TransCanada Corp., which has its finger in some of the biggest gas projects in North America, including the Alaska Gasline Project and the proposed Mackenzie Gas Pipeline, is looking down the road toward even more opportunities, a company executive said last month.
Dean Ferguson, vice president of marketing, business development and regulatory affairs for the TransCanada's U.S. Pipeline Central unit, detailed some of the company's short- and long-range plans at GasMart 2008 in Chicago.
High on the list of pipeline prospects for TransCanada are the emerging shales -- a list that just keeps growing and growing and growing (see related story). Even fairly "new" maps of North America's shale gas resources detailing the Barnett, Woodford, Fayetteville, New Albany, Marcellus, Montney, Horn River and others are outdated from a year ago because of the continuing success by producers in other basins, said Ferguson.
"If you assume that any one or all of these shales become as large as what we've seen out of the Barnett [shale in Texas], what does that look like for capacity line flows?" Ferguson asked. "If there is significant growth in the shale plays, what does that mean for pipeline capacity?"
Gas production from the emerging shale basins is "a ways out; progress may be slow, but it's being made," he said. There aren't enough pipelines or storage in place to take care of the huge flows expected from the shales or for liquefied natural gas in the years to come, he said.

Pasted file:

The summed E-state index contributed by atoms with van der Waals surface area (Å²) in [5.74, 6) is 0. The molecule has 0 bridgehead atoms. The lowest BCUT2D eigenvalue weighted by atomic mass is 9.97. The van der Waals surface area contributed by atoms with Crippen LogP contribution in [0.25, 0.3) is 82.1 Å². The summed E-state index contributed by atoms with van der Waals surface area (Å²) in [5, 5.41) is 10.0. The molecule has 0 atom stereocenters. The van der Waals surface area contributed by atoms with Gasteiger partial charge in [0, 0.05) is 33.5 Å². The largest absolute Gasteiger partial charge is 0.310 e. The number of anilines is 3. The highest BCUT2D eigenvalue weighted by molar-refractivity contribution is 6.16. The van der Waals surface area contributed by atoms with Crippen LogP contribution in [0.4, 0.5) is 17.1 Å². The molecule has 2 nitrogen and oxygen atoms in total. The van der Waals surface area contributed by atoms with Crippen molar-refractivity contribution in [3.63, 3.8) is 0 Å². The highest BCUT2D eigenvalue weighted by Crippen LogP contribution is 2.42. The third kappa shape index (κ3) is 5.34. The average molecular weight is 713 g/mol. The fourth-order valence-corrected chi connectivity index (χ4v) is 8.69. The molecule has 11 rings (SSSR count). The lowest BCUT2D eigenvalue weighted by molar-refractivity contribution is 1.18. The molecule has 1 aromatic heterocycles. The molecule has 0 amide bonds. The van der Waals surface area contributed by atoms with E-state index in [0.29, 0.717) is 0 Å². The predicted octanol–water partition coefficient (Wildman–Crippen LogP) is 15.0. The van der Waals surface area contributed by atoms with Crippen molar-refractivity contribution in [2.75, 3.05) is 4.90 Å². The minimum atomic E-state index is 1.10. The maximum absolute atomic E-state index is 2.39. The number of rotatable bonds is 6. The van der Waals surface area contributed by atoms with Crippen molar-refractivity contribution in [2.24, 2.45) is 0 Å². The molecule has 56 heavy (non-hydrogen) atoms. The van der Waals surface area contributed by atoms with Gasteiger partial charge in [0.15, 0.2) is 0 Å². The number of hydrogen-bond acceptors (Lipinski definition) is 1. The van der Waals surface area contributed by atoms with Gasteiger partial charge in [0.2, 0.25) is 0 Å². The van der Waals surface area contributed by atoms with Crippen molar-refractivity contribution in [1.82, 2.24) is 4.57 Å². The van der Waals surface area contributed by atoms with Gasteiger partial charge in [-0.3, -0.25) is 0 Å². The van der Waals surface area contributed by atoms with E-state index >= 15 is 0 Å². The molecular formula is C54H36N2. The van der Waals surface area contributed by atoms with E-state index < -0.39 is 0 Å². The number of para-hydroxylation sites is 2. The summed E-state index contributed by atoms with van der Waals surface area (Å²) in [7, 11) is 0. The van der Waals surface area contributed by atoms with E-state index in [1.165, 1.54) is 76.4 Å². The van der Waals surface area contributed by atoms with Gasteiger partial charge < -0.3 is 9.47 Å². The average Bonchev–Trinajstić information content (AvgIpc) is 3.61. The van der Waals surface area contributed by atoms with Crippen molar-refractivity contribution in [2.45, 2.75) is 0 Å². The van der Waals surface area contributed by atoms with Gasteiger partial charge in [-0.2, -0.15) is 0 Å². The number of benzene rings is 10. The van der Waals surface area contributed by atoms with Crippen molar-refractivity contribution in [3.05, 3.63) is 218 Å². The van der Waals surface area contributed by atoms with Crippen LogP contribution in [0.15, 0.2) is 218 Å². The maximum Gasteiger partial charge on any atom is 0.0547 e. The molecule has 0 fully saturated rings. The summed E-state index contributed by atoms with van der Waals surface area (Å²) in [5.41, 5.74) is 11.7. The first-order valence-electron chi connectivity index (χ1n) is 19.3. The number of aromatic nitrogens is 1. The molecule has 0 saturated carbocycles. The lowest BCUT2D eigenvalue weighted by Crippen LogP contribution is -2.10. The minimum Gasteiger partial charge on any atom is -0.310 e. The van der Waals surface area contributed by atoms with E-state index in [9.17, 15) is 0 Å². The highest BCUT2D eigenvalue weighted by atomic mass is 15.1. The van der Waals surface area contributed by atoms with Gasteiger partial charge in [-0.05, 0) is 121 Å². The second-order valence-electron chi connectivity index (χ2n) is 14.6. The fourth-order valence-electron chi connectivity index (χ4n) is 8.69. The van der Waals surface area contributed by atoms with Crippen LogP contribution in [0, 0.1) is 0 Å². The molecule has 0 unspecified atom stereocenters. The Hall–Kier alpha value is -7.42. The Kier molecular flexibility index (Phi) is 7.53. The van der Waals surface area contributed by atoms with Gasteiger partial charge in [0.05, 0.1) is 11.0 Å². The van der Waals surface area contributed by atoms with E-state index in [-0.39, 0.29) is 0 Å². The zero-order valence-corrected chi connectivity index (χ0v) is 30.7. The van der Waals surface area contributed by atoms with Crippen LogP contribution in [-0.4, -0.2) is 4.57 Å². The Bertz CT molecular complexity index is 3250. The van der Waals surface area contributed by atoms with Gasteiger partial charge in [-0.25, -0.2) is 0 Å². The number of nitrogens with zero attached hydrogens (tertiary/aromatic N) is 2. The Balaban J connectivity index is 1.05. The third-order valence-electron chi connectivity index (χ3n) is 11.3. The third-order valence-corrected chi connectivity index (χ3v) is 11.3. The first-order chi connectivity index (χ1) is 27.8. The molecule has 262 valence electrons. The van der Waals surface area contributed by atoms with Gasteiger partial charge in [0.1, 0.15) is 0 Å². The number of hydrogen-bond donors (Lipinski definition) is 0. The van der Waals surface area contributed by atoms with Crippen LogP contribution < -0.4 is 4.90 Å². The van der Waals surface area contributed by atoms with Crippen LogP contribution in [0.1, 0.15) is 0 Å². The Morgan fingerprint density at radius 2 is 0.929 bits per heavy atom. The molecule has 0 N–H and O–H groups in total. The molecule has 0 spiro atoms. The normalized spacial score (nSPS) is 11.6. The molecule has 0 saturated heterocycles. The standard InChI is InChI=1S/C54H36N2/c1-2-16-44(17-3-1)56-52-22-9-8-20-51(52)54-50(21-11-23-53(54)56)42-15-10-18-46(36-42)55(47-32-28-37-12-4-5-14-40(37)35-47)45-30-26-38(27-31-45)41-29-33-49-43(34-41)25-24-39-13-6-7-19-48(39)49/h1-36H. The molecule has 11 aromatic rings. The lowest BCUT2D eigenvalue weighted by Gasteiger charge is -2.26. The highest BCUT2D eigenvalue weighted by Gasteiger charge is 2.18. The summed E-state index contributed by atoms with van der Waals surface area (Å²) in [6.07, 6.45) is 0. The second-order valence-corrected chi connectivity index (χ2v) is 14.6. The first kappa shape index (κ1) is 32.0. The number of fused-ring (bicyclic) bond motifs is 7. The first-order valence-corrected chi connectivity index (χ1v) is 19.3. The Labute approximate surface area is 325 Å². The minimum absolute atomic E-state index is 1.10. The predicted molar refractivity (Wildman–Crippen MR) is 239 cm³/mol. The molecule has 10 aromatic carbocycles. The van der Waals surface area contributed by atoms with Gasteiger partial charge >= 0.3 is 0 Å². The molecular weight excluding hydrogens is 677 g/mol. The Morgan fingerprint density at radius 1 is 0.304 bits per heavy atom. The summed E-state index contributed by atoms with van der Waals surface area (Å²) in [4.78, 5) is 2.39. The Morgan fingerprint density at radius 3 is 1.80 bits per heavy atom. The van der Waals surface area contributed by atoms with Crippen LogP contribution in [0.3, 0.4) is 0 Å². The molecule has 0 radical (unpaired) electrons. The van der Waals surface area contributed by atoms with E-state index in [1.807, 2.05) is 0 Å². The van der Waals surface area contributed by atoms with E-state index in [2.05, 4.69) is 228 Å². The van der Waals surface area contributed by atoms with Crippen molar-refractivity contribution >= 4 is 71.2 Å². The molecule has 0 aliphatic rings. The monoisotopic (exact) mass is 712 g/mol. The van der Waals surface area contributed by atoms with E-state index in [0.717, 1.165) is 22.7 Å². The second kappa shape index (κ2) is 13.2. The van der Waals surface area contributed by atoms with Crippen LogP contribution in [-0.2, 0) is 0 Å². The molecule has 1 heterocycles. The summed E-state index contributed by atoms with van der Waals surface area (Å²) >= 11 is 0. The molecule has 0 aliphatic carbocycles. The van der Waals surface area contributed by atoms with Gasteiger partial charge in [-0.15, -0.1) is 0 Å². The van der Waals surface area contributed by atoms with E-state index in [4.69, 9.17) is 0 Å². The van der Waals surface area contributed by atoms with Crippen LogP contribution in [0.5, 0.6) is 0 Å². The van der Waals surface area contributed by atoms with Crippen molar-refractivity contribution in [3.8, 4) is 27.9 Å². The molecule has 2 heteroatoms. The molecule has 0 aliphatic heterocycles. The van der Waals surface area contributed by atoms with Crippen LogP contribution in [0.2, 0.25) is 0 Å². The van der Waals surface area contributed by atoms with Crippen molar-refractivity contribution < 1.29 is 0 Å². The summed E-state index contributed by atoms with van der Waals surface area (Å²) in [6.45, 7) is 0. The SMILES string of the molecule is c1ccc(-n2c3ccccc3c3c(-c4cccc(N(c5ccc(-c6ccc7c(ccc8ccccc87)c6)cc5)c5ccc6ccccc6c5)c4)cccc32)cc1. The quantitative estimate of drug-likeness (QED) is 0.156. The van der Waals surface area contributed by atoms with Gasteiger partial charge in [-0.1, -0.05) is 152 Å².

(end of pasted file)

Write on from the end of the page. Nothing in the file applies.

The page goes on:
What's intriguing about the shale gas plays, said Ferguson, is that the gas flows continue to outpace initial projections. Initial decline rates from Barnett Shale wells were high, but new technology and fracturing techniques are steadily improving well performance. The same thing goes for the Rockies, said Ferguson, where gas production across the spectrum of sub-basins shows a rising curve through 2020.
Pipeline operators are taking notice, and a slew of new Rockies capacity options are on the drawing board, including the Pathfinder and Bison pipeline proposals, which were put forth by TransCanada and its subsidiaries (see NGI, May 19). Pathfinder would provide initial service from Meeker, CO, to the Northern Border Pipeline Co. system in North Dakota. Bison Pipeline Project LLC, a subsequent expansion,would extend service from Northern Border to both the Great Lakes Gas Transmission system and TransCanada's Canadian Mainline system at Emerson, MB. The initial capacity of the pipeline would be 1.2 Bcf/d.
The Calgary-based company also has its hand in southern pipeline projects in the United States to help carry gas from the Barnett and Fayetteville areas, along with the growing output from East Texas and along the Gulf Coast.
"We are committed to playing a role in meeting the growing needs for energy infrastructure," Ferguson said. "We're progressing options for Midwest and Northeast U.S. markets to access incremental supply from the largest continental basins...leveraging our existing, integrated footprint across North America..."
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